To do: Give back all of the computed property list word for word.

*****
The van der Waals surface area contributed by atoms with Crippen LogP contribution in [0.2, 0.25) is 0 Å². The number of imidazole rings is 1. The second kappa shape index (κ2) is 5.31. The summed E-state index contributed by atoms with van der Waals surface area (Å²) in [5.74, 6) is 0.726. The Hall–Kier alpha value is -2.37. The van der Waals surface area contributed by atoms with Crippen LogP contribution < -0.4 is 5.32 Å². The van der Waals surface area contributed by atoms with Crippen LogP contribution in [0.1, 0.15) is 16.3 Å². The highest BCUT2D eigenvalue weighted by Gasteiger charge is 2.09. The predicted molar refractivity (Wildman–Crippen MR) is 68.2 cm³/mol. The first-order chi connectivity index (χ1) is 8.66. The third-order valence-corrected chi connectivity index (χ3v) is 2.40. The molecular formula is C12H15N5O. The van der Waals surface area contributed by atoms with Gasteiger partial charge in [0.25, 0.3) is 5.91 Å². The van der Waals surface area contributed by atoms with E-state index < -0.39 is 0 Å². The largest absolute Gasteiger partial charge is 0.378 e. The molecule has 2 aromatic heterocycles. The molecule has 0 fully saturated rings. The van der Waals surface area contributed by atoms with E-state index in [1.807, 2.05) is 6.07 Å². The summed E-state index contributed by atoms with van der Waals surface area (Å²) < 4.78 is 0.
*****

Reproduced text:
The van der Waals surface area contributed by atoms with Crippen LogP contribution in [0.2, 0.25) is 0 Å². The number of imidazole rings is 1. The second kappa shape index (κ2) is 5.31. The summed E-state index contributed by atoms with van der Waals surface area (Å²) in [5.74, 6) is 0.726. The Hall–Kier alpha value is -2.37. The van der Waals surface area contributed by atoms with Crippen LogP contribution < -0.4 is 5.32 Å². The van der Waals surface area contributed by atoms with Crippen LogP contribution in [0.1, 0.15) is 16.3 Å². The highest BCUT2D eigenvalue weighted by Gasteiger charge is 2.09. The predicted molar refractivity (Wildman–Crippen MR) is 68.2 cm³/mol. The first-order chi connectivity index (χ1) is 8.66. The third-order valence-corrected chi connectivity index (χ3v) is 2.40. The molecular formula is C12H15N5O. The van der Waals surface area contributed by atoms with Gasteiger partial charge in [0.25, 0.3) is 5.91 Å². The van der Waals surface area contributed by atoms with E-state index < -0.39 is 0 Å². The largest absolute Gasteiger partial charge is 0.378 e. The molecule has 2 aromatic heterocycles. The molecule has 0 fully saturated rings. The van der Waals surface area contributed by atoms with E-state index in [1.807, 2.05) is 6.07 Å². The summed E-state index contributed by atoms with van der Waals surface area (Å²) < 4.78 is 0.